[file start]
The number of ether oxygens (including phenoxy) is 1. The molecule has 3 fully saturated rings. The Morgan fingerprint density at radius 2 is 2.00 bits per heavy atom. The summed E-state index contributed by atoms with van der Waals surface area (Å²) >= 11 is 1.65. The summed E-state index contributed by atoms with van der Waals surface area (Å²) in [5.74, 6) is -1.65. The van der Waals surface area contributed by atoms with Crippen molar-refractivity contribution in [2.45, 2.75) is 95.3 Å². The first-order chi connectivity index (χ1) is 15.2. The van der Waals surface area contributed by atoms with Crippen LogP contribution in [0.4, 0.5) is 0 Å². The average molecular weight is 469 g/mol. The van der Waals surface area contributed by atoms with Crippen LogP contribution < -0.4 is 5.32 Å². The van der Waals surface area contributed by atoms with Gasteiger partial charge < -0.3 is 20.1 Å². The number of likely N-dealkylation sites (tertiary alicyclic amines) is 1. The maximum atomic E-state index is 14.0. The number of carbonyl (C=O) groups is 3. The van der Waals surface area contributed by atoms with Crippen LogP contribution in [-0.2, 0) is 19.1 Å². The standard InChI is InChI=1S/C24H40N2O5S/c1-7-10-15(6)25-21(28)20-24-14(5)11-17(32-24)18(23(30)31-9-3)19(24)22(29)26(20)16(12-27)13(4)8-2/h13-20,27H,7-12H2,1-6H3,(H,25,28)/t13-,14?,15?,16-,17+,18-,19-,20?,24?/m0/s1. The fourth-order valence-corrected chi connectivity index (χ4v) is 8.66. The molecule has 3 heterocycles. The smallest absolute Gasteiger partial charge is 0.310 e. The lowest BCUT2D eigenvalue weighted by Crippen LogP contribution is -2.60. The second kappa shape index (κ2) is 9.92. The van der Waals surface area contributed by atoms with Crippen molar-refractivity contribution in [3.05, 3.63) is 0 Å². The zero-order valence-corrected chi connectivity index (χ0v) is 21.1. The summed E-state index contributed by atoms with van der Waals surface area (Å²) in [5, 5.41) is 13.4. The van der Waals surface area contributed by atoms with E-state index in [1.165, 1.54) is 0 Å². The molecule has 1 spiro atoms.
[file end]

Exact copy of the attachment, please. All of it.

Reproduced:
The number of ether oxygens (including phenoxy) is 1. The molecule has 3 fully saturated rings. The Morgan fingerprint density at radius 2 is 2.00 bits per heavy atom. The summed E-state index contributed by atoms with van der Waals surface area (Å²) >= 11 is 1.65. The summed E-state index contributed by atoms with van der Waals surface area (Å²) in [5.74, 6) is -1.65. The van der Waals surface area contributed by atoms with Crippen molar-refractivity contribution in [2.45, 2.75) is 95.3 Å². The first-order chi connectivity index (χ1) is 15.2. The van der Waals surface area contributed by atoms with Crippen LogP contribution in [0.4, 0.5) is 0 Å². The average molecular weight is 469 g/mol. The van der Waals surface area contributed by atoms with Crippen LogP contribution < -0.4 is 5.32 Å². The van der Waals surface area contributed by atoms with Gasteiger partial charge < -0.3 is 20.1 Å². The number of likely N-dealkylation sites (tertiary alicyclic amines) is 1. The maximum atomic E-state index is 14.0. The number of carbonyl (C=O) groups is 3. The van der Waals surface area contributed by atoms with Crippen LogP contribution in [-0.2, 0) is 19.1 Å². The standard InChI is InChI=1S/C24H40N2O5S/c1-7-10-15(6)25-21(28)20-24-14(5)11-17(32-24)18(23(30)31-9-3)19(24)22(29)26(20)16(12-27)13(4)8-2/h13-20,27H,7-12H2,1-6H3,(H,25,28)/t13-,14?,15?,16-,17+,18-,19-,20?,24?/m0/s1. The fourth-order valence-corrected chi connectivity index (χ4v) is 8.66. The molecule has 3 heterocycles. The smallest absolute Gasteiger partial charge is 0.310 e. The lowest BCUT2D eigenvalue weighted by Crippen LogP contribution is -2.60. The second kappa shape index (κ2) is 9.92. The van der Waals surface area contributed by atoms with Crippen molar-refractivity contribution in [3.05, 3.63) is 0 Å². The zero-order valence-corrected chi connectivity index (χ0v) is 21.1. The summed E-state index contributed by atoms with van der Waals surface area (Å²) in [5, 5.41) is 13.4. The van der Waals surface area contributed by atoms with E-state index in [1.165, 1.54) is 0 Å². The molecule has 1 spiro atoms.